Auguste Rodin was close to his sister Maria, who entered the convent and died at a young age. Rodin was devastated and soon entered a religious order himself, the Society of the Blessed Sacrament.
He wasn’t there long.
Seeing the bust of himself that Rodin created, Father Peter Julian Eymard, founder of the order, recognized the young artist’s talent and encouraged him to return to the world.
Rodin may never be canonized, as Father Eymard has been, but he became a revered artist, and many of his sculptures are based on biblical themes and figures. Many can be seen at the newly renovated Rodin Museum in Philadelphia, which has the largest collection of his work outside of Paris and was reopened to the public on Friday, July 13.
Central to the collection is The Gates of Hell, which Rodin worked on for 37 years, until 1917, the year he died.
He continually added, removed or altered the some 200 human figures that appear on the doors. The Thinker, arguably his most well known work, was originally conceived as part of The Gates and only later removed, enlarged and cast as an independent piece.
The work was originally inspired by Dante’s Inferno — with The Thinker representing Dante — but eventually the artist discarded the specific narratives of Dante’s poem. The Gates, which neither open nor close, depicts suffering figures in a limitless space with no gravitational pull.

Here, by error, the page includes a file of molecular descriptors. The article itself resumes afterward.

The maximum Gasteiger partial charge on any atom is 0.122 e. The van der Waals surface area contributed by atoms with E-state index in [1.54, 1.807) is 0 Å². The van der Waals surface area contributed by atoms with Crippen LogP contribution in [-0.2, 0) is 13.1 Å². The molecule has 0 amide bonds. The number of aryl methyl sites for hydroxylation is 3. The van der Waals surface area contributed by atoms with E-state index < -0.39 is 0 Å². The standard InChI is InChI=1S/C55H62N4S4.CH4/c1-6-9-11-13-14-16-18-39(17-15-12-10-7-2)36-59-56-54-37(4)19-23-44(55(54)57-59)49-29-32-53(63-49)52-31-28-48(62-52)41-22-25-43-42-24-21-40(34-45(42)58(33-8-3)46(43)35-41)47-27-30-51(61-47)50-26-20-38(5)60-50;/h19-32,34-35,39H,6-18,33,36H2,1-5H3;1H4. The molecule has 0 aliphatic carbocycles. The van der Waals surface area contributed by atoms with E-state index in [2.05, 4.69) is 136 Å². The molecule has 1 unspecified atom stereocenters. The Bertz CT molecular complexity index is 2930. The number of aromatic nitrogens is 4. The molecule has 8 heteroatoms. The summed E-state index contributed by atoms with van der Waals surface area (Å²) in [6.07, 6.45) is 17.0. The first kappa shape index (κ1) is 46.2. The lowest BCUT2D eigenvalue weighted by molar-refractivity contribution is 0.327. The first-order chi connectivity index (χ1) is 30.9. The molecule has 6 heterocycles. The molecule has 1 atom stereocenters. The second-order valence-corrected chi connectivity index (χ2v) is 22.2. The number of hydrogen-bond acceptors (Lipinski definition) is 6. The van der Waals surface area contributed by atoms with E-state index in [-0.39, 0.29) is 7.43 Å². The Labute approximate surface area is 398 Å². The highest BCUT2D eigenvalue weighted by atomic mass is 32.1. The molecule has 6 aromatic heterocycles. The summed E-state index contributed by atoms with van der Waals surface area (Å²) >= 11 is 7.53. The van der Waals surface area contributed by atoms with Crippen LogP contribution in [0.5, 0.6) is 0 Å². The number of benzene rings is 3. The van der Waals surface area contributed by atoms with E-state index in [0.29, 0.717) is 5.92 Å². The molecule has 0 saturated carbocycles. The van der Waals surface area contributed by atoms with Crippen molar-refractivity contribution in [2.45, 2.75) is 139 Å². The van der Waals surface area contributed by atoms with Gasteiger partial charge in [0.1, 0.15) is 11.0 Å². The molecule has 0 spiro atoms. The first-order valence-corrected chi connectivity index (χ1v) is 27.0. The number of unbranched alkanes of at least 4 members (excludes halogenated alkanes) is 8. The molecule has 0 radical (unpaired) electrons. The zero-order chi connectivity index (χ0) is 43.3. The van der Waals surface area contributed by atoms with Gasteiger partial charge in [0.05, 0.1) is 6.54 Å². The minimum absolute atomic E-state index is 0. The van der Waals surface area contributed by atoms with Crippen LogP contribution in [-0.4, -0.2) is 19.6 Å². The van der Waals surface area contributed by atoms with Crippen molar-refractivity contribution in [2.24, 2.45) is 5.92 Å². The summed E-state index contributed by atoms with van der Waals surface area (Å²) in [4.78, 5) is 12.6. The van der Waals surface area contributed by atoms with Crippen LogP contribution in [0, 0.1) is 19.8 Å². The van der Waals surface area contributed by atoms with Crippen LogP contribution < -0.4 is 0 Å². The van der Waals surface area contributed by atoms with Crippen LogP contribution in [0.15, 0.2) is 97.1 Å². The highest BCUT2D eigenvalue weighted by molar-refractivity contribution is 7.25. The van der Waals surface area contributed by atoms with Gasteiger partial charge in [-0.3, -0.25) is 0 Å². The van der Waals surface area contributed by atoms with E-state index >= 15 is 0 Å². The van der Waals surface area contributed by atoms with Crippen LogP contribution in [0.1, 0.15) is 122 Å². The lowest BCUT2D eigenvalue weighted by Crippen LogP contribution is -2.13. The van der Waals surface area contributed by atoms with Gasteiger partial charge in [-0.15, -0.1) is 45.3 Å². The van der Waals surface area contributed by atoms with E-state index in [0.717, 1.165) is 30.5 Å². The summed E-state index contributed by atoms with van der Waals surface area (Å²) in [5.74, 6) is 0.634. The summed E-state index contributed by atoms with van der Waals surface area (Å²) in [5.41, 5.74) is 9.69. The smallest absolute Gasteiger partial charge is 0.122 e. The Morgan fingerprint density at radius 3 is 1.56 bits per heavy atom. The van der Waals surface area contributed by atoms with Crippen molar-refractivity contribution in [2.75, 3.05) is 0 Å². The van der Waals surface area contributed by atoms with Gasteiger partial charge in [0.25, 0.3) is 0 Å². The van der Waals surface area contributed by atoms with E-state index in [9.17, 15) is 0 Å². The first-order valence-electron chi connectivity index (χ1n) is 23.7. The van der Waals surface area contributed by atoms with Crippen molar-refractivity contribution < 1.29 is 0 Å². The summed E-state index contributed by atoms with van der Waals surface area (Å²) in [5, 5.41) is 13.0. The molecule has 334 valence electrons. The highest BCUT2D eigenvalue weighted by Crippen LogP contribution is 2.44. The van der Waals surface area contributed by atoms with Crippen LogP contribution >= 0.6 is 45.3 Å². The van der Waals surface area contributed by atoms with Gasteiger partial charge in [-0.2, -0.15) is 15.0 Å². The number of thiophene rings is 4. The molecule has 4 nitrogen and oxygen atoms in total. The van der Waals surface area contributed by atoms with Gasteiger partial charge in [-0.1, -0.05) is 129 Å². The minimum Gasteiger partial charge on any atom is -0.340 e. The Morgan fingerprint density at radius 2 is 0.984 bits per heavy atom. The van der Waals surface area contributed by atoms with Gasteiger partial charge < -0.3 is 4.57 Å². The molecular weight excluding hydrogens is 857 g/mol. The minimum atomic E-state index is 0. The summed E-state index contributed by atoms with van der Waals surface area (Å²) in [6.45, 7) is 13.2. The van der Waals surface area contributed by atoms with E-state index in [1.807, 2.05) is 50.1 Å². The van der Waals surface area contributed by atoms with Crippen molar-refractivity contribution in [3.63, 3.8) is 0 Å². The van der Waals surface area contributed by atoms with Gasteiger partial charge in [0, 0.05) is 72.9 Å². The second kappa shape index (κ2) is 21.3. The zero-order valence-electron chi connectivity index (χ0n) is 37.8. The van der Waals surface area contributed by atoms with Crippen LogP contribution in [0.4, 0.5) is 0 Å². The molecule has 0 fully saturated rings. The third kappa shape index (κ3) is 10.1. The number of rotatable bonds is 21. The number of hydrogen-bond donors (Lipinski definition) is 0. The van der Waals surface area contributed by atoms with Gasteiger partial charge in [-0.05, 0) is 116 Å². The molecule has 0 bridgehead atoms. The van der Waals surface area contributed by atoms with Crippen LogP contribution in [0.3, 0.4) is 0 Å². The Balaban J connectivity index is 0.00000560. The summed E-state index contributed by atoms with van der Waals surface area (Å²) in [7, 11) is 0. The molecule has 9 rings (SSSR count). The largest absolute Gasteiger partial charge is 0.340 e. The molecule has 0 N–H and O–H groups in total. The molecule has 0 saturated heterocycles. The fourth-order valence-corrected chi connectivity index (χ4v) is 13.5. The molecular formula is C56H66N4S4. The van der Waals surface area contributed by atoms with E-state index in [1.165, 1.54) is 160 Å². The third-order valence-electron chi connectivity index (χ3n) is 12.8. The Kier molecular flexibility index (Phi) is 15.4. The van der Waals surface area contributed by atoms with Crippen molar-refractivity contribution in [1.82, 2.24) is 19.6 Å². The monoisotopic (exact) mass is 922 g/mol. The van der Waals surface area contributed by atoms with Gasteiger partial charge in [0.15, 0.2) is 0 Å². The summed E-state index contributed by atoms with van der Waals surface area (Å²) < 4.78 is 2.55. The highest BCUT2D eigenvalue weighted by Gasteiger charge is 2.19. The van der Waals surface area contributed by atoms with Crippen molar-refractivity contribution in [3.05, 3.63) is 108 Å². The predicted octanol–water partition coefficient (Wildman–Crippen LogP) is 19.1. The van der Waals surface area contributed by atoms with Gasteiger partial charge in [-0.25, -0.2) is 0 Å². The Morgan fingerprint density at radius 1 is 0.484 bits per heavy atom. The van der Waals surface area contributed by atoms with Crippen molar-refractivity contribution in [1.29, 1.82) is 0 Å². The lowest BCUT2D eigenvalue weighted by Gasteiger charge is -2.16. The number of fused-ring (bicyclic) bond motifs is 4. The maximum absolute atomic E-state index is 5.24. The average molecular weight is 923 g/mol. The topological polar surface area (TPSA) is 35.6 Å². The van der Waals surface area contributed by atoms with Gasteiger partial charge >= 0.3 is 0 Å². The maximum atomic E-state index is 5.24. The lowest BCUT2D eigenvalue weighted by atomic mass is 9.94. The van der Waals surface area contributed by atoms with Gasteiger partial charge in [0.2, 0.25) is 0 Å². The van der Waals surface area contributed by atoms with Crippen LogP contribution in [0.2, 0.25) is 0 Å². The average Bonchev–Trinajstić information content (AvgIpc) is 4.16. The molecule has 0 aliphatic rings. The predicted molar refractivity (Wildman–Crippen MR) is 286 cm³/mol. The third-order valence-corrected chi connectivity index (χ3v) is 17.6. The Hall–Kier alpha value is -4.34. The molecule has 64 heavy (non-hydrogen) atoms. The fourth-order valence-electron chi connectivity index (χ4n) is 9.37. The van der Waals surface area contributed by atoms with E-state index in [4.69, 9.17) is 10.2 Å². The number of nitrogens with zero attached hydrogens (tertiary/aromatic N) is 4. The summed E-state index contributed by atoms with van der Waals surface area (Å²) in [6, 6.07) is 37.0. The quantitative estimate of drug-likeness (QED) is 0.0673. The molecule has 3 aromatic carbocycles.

The museum contains two representations of St. John the Baptist. One is a somewhat larger than life size depiction of the saint preaching. The other could be described as its aftermath: Head of Saint John the Baptist on a Platter.
Comparing sculpture to the divine process of creation, Rodin said, “When God created the world, it is of modeling he must have thought first of all.”
The artist created the sculpture The Hand of God in 1898. A few years later he sculpted The Hand of the Devil Holding Woman.
Among other works at the museum of particular interest to Catholics are Head of Sorrow (Joan of Arc) and sculptures of Adam and Eve.
The museum also has on display what Rodin considered his first serious work, Mask of the Man with the Broken Nose. He said the sculpture, the face of a handyman with rough features, “determined all my future work.”
The work was not intended as a mask. After leaving the Society of the Blessed Sacrament, Rodin was unable to afford a studio, so he rented a drafty stable in a working class neighborhood in Paris. One cold night, after he modeled the handyman, the head froze and the back broke off, leaving only the face.